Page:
Passive House, or PassivHaus as you may have seen it written, is an innovative new approach to energy efficient design and construction practices. We’re excited to see it popping up across the United States more and more. There are plenty of well-covered examples of these projects – their potential impact on residential energy conservation efforts is unmatched. But what are people really talking about when they say Passive House? And more importantly, should you be considering it for your next development?
What is Passive House?
Passive House is a recently-developed German building standard that takes energy efficiency to the next level.* Buildings that are designed to this standard are called “Passive Houses,” but they aren’t just single family homes. Passive Houses can include multifamily and commercial developments, too.
Passive Houses require less energy to heat and cool, and are up to 90% more efficient than the existing building stock. Insulation and superior air sealing are the primary focus of Passive House design. The goal is to design an extremely air-tight building envelope, limiting outside air coming into the building. This allows for the ventilation to be managed mechanically, which dramatically improves indoor air quality without consuming unnecessary energy.
What are the benefits?
Passive Houses are built to exceptional standards, and the benefits follow suit. The fine-tuned control over indoor air quality and temperature make Passive Houses extremely comfortable for residents throughout changing seasons and across climates. An added perk of the focus on insulation is that they are also much more sound-proof than traditional buildings – something our friends in NYC and other bustling cities across the country certainly covet.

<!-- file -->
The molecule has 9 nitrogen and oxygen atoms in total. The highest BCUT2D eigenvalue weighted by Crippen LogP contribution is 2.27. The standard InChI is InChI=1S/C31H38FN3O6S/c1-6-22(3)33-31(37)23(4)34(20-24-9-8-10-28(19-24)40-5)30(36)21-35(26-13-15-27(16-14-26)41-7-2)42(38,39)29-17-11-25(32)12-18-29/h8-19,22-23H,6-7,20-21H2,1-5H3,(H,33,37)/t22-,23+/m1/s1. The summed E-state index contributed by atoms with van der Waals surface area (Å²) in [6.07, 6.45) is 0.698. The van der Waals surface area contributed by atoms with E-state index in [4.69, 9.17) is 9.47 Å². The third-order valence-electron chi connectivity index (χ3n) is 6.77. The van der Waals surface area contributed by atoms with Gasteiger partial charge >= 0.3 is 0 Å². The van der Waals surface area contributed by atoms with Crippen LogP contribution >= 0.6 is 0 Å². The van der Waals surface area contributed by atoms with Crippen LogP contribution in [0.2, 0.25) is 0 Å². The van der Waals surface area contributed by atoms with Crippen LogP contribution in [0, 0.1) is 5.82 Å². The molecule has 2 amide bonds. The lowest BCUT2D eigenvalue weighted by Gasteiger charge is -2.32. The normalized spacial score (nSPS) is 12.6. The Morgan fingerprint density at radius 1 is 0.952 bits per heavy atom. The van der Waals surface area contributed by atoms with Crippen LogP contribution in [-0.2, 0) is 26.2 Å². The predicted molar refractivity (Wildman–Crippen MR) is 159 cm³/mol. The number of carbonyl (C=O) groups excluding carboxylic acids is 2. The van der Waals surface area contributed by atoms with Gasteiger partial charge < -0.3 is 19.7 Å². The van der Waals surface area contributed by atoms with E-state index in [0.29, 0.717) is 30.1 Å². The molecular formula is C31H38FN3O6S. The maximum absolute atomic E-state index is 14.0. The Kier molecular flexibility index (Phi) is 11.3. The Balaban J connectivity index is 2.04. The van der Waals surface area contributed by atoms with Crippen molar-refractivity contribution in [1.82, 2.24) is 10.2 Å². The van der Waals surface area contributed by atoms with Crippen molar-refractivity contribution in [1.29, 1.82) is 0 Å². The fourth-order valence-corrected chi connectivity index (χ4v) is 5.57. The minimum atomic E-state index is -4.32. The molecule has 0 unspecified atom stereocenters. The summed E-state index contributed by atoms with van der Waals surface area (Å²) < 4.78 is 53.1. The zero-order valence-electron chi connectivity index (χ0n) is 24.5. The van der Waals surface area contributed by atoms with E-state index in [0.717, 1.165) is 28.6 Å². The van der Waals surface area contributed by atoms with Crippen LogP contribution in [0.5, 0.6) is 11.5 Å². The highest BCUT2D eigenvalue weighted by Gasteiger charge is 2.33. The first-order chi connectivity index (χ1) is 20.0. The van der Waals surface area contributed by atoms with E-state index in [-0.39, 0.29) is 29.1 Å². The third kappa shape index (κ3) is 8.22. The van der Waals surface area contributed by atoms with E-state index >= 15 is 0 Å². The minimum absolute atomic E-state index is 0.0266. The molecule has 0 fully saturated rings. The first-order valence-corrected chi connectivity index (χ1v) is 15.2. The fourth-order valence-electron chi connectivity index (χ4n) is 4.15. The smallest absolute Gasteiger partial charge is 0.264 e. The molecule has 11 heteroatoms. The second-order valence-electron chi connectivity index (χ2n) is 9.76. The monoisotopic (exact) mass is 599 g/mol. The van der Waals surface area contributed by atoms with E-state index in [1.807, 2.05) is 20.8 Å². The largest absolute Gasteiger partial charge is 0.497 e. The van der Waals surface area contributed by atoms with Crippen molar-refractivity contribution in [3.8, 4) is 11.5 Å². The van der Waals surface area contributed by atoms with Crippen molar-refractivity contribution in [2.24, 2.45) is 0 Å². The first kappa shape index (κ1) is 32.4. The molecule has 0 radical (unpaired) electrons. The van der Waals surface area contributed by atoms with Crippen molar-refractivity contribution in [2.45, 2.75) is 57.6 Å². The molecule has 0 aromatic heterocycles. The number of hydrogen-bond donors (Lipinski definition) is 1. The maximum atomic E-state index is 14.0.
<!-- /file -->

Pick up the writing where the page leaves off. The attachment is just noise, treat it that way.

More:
Additionally, Passive House is a smart financial investment. Because the buildings are so well insulated, their heating and cooling systems can be dramatically smaller, which helps offset some of the costs of higher quality envelope. The highly efficient design reduces energy usage and operating costs dramatically, making up any additional construction cost within a few years.
And, of course, these buildings are good for the environment.
How do I know if it makes sense for me?
While existing buildings can be retrofitted to these standards, Passive House is most common for newly constructed single family homes, multifamily buildings, and commercial real estate developments. If you have an upcoming construction project, Passive House is an excellent option to explore if you want to maximize comfort and minimize utility costs. The key is to incorporate it into the design process as early as possible for an easier transition to high-performance design.